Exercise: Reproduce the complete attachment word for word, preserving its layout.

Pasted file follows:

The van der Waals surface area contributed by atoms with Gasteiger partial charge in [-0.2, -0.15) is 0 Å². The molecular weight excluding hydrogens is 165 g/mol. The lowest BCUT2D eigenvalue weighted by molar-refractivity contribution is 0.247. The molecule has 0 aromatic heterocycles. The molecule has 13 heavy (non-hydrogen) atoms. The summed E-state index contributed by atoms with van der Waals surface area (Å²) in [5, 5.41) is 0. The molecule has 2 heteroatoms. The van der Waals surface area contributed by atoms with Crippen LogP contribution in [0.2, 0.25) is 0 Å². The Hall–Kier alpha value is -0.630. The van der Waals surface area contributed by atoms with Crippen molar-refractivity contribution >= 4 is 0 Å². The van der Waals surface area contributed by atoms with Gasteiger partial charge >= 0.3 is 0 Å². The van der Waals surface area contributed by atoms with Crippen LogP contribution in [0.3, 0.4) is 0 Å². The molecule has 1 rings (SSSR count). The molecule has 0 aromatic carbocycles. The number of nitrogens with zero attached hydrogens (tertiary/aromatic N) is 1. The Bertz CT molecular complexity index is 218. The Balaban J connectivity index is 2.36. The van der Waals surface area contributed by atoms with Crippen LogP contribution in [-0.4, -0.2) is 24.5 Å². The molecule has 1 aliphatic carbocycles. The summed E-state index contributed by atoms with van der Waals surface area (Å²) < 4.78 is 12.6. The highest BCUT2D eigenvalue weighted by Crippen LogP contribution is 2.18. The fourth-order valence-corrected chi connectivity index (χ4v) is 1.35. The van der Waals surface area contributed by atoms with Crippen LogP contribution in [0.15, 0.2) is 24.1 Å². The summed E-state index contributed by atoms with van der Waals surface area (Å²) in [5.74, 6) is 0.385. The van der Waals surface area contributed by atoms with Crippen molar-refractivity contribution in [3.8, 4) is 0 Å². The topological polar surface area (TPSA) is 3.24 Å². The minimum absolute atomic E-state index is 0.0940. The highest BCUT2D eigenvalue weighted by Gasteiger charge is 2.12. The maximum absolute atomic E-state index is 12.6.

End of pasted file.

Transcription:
The van der Waals surface area contributed by atoms with Gasteiger partial charge in [-0.2, -0.15) is 0 Å². The molecular weight excluding hydrogens is 165 g/mol. The lowest BCUT2D eigenvalue weighted by molar-refractivity contribution is 0.247. The molecule has 0 aromatic heterocycles. The molecule has 13 heavy (non-hydrogen) atoms. The summed E-state index contributed by atoms with van der Waals surface area (Å²) in [5, 5.41) is 0. The molecule has 2 heteroatoms. The van der Waals surface area contributed by atoms with Crippen LogP contribution in [0.2, 0.25) is 0 Å². The Hall–Kier alpha value is -0.630. The van der Waals surface area contributed by atoms with Crippen molar-refractivity contribution >= 4 is 0 Å². The van der Waals surface area contributed by atoms with Gasteiger partial charge >= 0.3 is 0 Å². The van der Waals surface area contributed by atoms with Crippen LogP contribution in [0.3, 0.4) is 0 Å². The molecule has 1 rings (SSSR count). The molecule has 0 aromatic carbocycles. The number of nitrogens with zero attached hydrogens (tertiary/aromatic N) is 1. The Bertz CT molecular complexity index is 218. The Balaban J connectivity index is 2.36. The van der Waals surface area contributed by atoms with Crippen LogP contribution in [-0.4, -0.2) is 24.5 Å². The molecule has 1 aliphatic carbocycles. The summed E-state index contributed by atoms with van der Waals surface area (Å²) < 4.78 is 12.6. The highest BCUT2D eigenvalue weighted by Crippen LogP contribution is 2.18. The fourth-order valence-corrected chi connectivity index (χ4v) is 1.35. The van der Waals surface area contributed by atoms with Crippen LogP contribution in [0.15, 0.2) is 24.1 Å². The summed E-state index contributed by atoms with van der Waals surface area (Å²) in [5.74, 6) is 0.385. The van der Waals surface area contributed by atoms with Crippen molar-refractivity contribution in [3.8, 4) is 0 Å². The topological polar surface area (TPSA) is 3.24 Å². The minimum absolute atomic E-state index is 0.0940. The highest BCUT2D eigenvalue weighted by Gasteiger charge is 2.12. The maximum absolute atomic E-state index is 12.6.